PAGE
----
Autonomy-related Parenting Processes and Adolescent Adjustment in Latinx Immigrant Families

Kathleen M. Roche, Sharon F. Lambert, Esther J. Calzada, Todd Little, Gabriel P. Kuperminc, John E. Schulenberg

Research output: Contribution to journalArticlepeer-review


It is unclear how autonomy-related parenting processes are associated with Latinx adolescent adjustment. This study uses Latent Profile Analysis to identify typologies of parental monitoring and parent–adolescent conflict and examines their association with Latinx youth’s school performance and depressive symptoms. The sample included 248 Latinx 9th and 10th graders (50% female) who completed surveys during fall (Time 1) and spring (Time 2) semesters of the school year. When compared to a high monitoring/low conflict parenting profile, a moderate monitoring/moderate conflict profile was associated with stronger declines in school performance; for boys, a high monitoring/moderately high conflict profile also was associated with greater increases in depressive symptoms. For Latinx immigrant families, researchers should consider monitoring and conflict as co-occurring processes.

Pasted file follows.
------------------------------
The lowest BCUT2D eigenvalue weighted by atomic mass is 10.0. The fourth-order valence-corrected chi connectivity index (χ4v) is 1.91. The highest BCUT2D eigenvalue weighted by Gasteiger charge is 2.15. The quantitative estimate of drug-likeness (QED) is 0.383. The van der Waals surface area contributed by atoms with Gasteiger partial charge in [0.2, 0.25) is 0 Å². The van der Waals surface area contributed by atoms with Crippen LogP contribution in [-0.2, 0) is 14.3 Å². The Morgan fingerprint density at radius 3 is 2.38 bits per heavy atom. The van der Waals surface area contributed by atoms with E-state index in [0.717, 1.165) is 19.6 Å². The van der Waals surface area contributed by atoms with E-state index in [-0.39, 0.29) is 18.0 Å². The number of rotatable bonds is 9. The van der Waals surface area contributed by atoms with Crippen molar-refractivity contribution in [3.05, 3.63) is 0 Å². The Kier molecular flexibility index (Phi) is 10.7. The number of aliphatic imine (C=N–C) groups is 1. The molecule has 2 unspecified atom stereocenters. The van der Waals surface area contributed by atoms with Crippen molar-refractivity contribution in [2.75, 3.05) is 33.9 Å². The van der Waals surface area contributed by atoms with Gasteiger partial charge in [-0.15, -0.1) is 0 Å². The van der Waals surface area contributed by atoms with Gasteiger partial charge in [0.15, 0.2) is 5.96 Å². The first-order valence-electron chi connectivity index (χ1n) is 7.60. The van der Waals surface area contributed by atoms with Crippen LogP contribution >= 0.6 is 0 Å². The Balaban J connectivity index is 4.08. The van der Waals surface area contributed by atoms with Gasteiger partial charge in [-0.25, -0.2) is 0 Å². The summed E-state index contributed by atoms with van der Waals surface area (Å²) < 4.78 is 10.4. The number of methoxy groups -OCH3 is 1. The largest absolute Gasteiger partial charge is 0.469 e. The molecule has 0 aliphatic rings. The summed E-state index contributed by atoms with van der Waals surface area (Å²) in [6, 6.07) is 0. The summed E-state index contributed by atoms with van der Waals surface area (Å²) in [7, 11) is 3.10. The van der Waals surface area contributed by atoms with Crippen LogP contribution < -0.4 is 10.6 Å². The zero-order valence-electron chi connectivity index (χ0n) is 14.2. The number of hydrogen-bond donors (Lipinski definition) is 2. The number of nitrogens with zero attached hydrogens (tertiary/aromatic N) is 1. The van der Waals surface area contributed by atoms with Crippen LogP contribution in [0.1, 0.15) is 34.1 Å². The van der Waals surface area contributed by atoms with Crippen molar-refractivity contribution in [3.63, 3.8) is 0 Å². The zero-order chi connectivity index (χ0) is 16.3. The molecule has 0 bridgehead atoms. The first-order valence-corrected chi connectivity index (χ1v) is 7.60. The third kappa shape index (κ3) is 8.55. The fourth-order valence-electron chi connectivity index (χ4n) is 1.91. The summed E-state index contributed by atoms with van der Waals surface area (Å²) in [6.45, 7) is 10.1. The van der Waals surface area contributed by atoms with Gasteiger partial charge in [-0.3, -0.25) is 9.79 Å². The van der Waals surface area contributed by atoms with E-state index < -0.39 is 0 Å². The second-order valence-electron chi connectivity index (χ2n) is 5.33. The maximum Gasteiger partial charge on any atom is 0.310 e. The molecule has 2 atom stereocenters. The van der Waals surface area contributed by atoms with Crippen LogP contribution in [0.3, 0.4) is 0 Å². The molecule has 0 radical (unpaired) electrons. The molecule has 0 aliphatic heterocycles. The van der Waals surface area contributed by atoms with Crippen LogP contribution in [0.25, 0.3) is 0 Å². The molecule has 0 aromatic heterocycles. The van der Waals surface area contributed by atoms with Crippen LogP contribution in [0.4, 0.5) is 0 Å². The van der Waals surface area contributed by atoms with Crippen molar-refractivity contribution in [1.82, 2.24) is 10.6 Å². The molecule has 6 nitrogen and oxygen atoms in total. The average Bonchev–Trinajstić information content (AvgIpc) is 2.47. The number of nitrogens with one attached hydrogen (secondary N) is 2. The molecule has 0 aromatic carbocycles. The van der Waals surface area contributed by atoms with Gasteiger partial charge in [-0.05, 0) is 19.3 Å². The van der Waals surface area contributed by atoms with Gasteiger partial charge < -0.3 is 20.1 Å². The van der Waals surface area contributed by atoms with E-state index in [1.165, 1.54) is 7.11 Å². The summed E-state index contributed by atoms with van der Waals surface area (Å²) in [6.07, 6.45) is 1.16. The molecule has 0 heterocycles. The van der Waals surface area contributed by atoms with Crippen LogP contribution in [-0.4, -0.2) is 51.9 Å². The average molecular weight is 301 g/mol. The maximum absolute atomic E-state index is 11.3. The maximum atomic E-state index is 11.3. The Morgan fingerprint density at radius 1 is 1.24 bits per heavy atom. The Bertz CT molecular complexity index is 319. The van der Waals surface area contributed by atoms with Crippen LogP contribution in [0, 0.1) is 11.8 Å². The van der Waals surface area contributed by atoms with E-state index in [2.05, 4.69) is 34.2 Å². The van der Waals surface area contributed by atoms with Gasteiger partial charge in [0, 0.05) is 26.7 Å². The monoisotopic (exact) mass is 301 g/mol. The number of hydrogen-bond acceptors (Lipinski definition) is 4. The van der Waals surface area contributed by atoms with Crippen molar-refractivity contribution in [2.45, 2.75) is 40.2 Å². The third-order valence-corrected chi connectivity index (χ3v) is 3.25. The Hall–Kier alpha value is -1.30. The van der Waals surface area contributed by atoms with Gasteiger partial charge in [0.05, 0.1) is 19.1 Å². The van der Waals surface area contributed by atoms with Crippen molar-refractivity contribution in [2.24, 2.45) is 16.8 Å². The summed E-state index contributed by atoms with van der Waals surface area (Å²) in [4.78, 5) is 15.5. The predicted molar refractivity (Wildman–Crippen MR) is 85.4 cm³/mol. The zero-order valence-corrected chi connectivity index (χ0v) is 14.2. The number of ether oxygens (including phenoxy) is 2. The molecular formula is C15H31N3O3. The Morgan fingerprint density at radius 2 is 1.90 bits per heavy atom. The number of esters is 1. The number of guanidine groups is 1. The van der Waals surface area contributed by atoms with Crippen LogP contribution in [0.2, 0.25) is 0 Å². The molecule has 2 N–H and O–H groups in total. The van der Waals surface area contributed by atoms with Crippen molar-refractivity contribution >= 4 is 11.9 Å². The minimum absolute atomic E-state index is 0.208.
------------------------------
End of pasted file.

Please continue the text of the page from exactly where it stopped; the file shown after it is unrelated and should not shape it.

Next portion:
Original languageEnglish
Pages (from-to)1161-1174
JournalDefault journal
StatePublished - 2019


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